Unlike resistors, capacitors use a variety of codes to describe their characteristics. Small physical capacitors are very difficult to read because of limited space for printing text. The information in this article will help you read almost all modern consumer capacitors. Don't be surprised if the information listed on the capacitor is different from what is described in this article, or if the voltage and tolerance information isn't written on the capacitor. For many low-voltage homemade electrical circuits, you only need the capacitance information.
Method 1 of 2: Reading Large Capacitors
Step 1. Know the units of measurement for capacitors
The unit of measure for capacitance is the farad (F). This value is too large for large electrical circuits, so household capacitors are labeled with one of the following units:
- 1 F, uF, or mF = 1 microfarad = 10-6 farads. (Careful, in other contexts mF is the official abbreviation for millifarad, or 10-3 farads.)
- 1 nF = 1 nanofarad = 10-9 farads.
- 1 pF, mmF, or uuF = 1 picofarad = 1 micromicrofarad = 10-12 farads.
Step 2. Read the capacitance value
Most capacitors have a capacitance value listed on their side. Usually there is a slight variation in the text so look for the value closest to the unit above. You may need to make some of the following adjustments:
- Ignore capital letters in units. For example, "MF" is simply a variation of "mf" (and no the same as megafarad, although MF is the official abbreviation).
- Don't be confused by "fd." This is just another abbreviation of farad. For example, "mmfd" is the same as "mmf."
- Watch out for single-letter markings, such as "475m," which are commonly found on small capacitors. See below for further instructions.
Step 3. Find the tolerance value
Some capacitors list tolerances, or the approximate range of maximum capacitance compared to the listed values. Not all electrical circuits require tolerances. For example, a capacitor labeled "6000uF +50%/-70%" could actually have a capacitance of 6000uF + (6000 * 0.5) = 9000uF, or as small as 6000 uF - (6000uF * 0.7) = 1800uF.
If no percentage is listed, look for one letter after the capacitance value or in its own line. This can be a tolerance value code, which will be explained below
Step 4. Check the voltage rating
Where possible, the manufacturer will list a number on the capacitor followed by the letters V, VDC, VDCW, or WV (for "Working Voltage"). This is the maximum voltage the capacitor can handle.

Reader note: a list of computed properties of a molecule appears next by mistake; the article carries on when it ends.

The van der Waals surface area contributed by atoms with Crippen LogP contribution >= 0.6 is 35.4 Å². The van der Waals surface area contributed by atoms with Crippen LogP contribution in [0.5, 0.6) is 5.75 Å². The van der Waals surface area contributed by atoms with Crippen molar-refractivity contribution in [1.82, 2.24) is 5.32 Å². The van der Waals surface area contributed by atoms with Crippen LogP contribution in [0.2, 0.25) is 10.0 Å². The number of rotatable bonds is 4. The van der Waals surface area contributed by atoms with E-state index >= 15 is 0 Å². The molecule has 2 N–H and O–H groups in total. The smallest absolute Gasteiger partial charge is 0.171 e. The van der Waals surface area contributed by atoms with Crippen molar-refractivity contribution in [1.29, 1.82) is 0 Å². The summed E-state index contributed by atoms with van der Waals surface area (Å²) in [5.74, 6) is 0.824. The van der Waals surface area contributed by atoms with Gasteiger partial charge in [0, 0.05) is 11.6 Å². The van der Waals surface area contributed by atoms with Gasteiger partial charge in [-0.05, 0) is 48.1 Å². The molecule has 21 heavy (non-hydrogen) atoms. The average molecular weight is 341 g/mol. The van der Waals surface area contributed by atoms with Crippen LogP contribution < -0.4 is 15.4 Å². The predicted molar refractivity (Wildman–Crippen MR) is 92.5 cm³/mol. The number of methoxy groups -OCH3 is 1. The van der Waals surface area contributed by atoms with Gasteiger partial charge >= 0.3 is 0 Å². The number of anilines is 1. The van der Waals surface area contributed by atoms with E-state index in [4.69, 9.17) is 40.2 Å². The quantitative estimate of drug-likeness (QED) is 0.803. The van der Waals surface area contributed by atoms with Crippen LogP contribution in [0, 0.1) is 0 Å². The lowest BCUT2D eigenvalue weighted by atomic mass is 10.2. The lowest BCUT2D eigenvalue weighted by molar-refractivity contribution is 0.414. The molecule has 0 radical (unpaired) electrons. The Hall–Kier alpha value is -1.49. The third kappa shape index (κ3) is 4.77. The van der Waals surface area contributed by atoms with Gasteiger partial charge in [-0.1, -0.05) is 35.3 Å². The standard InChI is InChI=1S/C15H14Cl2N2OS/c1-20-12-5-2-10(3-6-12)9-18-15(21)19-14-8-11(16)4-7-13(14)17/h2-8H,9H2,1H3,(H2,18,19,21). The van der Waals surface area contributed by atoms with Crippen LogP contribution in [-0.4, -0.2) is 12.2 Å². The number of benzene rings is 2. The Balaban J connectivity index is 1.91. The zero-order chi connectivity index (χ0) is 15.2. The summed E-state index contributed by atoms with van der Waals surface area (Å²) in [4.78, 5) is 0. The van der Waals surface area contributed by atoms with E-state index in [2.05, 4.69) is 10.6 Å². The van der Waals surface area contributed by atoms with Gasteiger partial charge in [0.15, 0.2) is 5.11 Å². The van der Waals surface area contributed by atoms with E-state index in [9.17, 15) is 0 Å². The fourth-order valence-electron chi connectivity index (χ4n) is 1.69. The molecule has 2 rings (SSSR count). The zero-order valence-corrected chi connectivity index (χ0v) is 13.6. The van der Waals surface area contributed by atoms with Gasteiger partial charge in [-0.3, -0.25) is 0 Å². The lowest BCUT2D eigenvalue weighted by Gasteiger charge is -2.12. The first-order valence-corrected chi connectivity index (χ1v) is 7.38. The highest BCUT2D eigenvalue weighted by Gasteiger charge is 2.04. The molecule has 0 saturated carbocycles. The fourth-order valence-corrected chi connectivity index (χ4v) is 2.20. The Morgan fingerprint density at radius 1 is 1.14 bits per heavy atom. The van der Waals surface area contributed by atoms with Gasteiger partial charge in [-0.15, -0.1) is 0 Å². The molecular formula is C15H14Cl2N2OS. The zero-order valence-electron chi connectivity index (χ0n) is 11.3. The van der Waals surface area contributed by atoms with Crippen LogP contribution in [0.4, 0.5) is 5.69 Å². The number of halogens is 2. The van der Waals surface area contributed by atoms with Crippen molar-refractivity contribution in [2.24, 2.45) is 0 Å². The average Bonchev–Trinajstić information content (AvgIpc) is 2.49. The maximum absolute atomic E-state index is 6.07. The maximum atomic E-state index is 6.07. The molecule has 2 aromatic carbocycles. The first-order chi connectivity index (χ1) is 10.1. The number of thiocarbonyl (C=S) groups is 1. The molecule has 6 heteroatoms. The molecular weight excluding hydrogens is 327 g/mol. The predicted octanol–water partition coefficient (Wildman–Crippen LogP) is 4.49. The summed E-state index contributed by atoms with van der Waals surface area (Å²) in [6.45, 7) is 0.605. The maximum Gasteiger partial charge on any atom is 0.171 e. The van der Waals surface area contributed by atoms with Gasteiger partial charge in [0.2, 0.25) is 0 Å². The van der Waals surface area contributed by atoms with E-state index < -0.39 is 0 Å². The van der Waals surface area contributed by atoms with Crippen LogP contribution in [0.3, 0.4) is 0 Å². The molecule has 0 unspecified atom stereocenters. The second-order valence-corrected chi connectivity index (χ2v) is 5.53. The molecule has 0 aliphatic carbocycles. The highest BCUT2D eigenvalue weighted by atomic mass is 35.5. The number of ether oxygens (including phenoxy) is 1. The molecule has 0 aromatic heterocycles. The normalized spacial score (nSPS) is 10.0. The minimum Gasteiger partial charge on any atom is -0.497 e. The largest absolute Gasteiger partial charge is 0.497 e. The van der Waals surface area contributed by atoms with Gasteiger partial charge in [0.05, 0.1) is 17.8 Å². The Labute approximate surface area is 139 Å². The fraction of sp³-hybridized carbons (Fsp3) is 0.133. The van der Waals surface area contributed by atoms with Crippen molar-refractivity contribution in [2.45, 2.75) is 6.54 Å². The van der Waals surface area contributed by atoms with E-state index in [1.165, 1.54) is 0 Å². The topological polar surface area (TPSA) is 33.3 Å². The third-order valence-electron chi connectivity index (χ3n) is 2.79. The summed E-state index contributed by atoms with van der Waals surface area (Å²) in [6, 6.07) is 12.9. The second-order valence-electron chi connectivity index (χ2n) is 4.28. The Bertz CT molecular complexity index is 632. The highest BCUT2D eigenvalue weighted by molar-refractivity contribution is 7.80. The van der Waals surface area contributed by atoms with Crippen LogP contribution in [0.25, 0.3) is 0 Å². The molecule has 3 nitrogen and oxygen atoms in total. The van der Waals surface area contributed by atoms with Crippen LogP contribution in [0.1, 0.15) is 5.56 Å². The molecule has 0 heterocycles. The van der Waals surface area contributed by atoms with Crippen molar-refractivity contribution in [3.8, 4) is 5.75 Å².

- 1 kV = 1000 volts.
- Look below if you think the capacitor uses a code for voltage (one letter, or one digit number and one letter). If there is absolutely no symbol, it is better if the capacitor is only used in low-voltage electrical circuits.
- If you're building an AC circuit, look for capacitors specifically designed for VAC. Do not use DC capacitors unless you have knowledge and experience with changing voltage ratings, and how to use them safely in AC devices.
Step 5. Look for the + or - symbol
If you see one of these next to the terminals, it means the capacitor is polarized. Make sure you connect the + pole of the capacitor with the positive side of the electrical circuit. Otherwise, the capacitor may short circuit or even explode. If you don't see a + or - sign, it means the capacitor is bidirectional.
Some capacitors use colored stripes or ring-shaped depressions to indicate polarity. In the past, this mark marked the – end of the aluminum electrolytic capacitor (usually shaped like a can). On tantalum electrolytic capacitors (which are very small, this mark indicates the + end. (Ignore the line if the + and – signs do not match, or the capacitor is a nonelectrolyte type)
Method 2 of 2: Reading Compact Capacitor Codes
Step 1. Write down the first two digits of the capacitance
Old capacitors are more difficult to predict, but almost all modern examples use standard EIA codes when the capacitor is too small to list the entire capacitance. To get started, write down the first two digits, then specify the next step according to the following code:
- If the exact code starts with two digits, followed by a letter (for example, 44M), the first two digits are the full capacitance code. Go directly to the "find units" section.
- If one of the first two characters is a letter, go directly to the "letter system".
- If all the first three characters are numbers, continue to the next step.
Step 2. Use the first three digits as a zero multiplier
The three-digit capacitance code works as follows:
- If the third digit number is between 0-6, add as many zeros as the number to the end of the first two digits (for example, the code is 453 → 45 x 103 → 45.000.)
- If the third digit is 8, multiply by 0.01. (for example, 278 → 27 x 0.01 → 0.27)
- If the third digit is 9, multiply by 0, 1. (eg 309 → 30 x 0, 1 → 3, 0)